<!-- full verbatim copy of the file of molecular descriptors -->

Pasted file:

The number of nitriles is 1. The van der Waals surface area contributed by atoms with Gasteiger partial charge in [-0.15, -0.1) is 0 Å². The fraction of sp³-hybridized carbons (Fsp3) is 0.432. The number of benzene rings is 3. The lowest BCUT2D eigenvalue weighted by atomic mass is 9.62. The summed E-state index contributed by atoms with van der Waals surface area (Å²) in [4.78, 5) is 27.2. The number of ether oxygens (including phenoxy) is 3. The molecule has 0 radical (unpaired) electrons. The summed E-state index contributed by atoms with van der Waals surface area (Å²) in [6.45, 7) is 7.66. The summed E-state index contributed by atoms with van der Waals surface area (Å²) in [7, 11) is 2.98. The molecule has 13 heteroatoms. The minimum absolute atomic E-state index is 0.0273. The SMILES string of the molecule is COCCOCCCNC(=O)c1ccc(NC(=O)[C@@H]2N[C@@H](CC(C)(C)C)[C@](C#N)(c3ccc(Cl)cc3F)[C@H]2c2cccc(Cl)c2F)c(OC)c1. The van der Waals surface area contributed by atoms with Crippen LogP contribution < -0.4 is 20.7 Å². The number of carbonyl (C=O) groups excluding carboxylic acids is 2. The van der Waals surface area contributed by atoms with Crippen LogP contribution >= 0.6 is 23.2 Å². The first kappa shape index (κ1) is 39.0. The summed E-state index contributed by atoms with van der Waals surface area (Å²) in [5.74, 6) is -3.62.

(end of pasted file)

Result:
The number of nitriles is 1. The van der Waals surface area contributed by atoms with Gasteiger partial charge in [-0.15, -0.1) is 0 Å². The fraction of sp³-hybridized carbons (Fsp3) is 0.432. The number of benzene rings is 3. The lowest BCUT2D eigenvalue weighted by atomic mass is 9.62. The summed E-state index contributed by atoms with van der Waals surface area (Å²) in [4.78, 5) is 27.2. The number of ether oxygens (including phenoxy) is 3. The molecule has 0 radical (unpaired) electrons. The summed E-state index contributed by atoms with van der Waals surface area (Å²) in [6.45, 7) is 7.66. The summed E-state index contributed by atoms with van der Waals surface area (Å²) in [7, 11) is 2.98. The molecule has 13 heteroatoms. The minimum absolute atomic E-state index is 0.0273. The SMILES string of the molecule is COCCOCCCNC(=O)c1ccc(NC(=O)[C@@H]2N[C@@H](CC(C)(C)C)[C@](C#N)(c3ccc(Cl)cc3F)[C@H]2c2cccc(Cl)c2F)c(OC)c1. The van der Waals surface area contributed by atoms with Crippen LogP contribution < -0.4 is 20.7 Å². The number of carbonyl (C=O) groups excluding carboxylic acids is 2. The van der Waals surface area contributed by atoms with Crippen LogP contribution >= 0.6 is 23.2 Å². The first kappa shape index (κ1) is 39.0. The summed E-state index contributed by atoms with van der Waals surface area (Å²) in [5.74, 6) is -3.62.